Skip to main content

2003 (old posts, page 1)

Nobody knows it but me

Nobody knows it but me by Patrick O'Leary

There's a place that I travel
When I want to roam,
And nobody knows it but me

The roads don't go there
And the signs stay home
And nobody knows it but me

It's far far away
And way way afar
It's over the moon and the sea

And wherever you're going
That's wherever you are
And nobody knows it but me

• −    − •    − • •    − • − −     − − −    • −    • − •    • − • •    •    − • − −

Where shall we go to war today?

I just heard an interesting soundbite on the news from an interview with the President last Thursday.

Reporter: If we do go to war...
George W Bush: (interrupting) Which country?

Fair question, but it definitely reflects the rather troubling times at the moment. Growing nuclear tension with North Korea, an imminent war in Iraq, continuing violence in the Middle East, and a still uncertain state of 'homeland security' in the US, it's not looking great.

• −    − •    − • •    − • − −     − − −    • −    • − •    • − • •    •    − • − −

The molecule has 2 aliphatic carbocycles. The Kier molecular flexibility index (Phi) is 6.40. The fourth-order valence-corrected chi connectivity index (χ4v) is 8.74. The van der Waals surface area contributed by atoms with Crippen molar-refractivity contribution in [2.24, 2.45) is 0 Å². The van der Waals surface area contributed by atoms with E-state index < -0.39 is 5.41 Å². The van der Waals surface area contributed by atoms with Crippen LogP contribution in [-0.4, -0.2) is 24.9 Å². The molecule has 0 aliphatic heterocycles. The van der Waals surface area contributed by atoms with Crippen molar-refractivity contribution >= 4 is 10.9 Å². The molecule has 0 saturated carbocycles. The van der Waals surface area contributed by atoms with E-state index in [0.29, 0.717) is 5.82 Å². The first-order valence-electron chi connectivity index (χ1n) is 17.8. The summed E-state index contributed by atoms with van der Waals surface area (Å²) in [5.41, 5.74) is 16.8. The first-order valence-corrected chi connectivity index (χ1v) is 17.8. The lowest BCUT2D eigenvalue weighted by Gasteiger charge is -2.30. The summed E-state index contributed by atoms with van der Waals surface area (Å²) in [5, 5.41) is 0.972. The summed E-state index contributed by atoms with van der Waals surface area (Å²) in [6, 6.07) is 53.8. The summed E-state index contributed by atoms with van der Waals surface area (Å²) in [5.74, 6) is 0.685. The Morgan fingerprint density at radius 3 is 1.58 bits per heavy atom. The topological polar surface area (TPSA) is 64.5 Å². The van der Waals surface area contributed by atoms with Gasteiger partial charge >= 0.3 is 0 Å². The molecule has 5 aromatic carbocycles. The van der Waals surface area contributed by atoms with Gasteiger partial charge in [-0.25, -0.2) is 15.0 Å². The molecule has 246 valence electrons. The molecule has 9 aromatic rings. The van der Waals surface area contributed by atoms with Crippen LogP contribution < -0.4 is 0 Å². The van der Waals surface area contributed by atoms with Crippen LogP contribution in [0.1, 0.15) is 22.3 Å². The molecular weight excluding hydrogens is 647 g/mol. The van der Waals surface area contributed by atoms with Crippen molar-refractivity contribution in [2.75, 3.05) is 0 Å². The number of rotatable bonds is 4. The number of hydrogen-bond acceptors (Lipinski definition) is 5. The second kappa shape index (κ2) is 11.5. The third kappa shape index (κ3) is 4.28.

I have to give it to Starbucks, they really know how to do business. Comfortable sofas, good coffee, relaxed atmosphere, all very good. But it doesn't stop there.

I recently discovered a Starbucks card in my car, a corporate gift or some such. This is the deal - you get a magnetic-strip card precharged with $5 that works just like cash. You order your drink, hand over the card, it gets swiped and returned - no signature, no change. What's special about that? Well, it's convenient, but the real magic is the automatic recharge - when your balanced drops below a threshold and it can automatically be topped up from a credit card, again, no signature, no hassle. I'm hooked; I've always had a Starbucks problem, but they've really got me this time, it's just too damn convenient.

The original logo is still there at the first location by Pike Place Market, which incidentally is one of the eight outlets in a three block radius from here.

• −    − •    − • •    − • − −     − − −    • −    • − •    • − • •    •    − • − −


The only thing really missing in the American lexicon is the word 'fewer'. Although hearing 'there are less people over there' irritates me, I can't help but think of it as progress.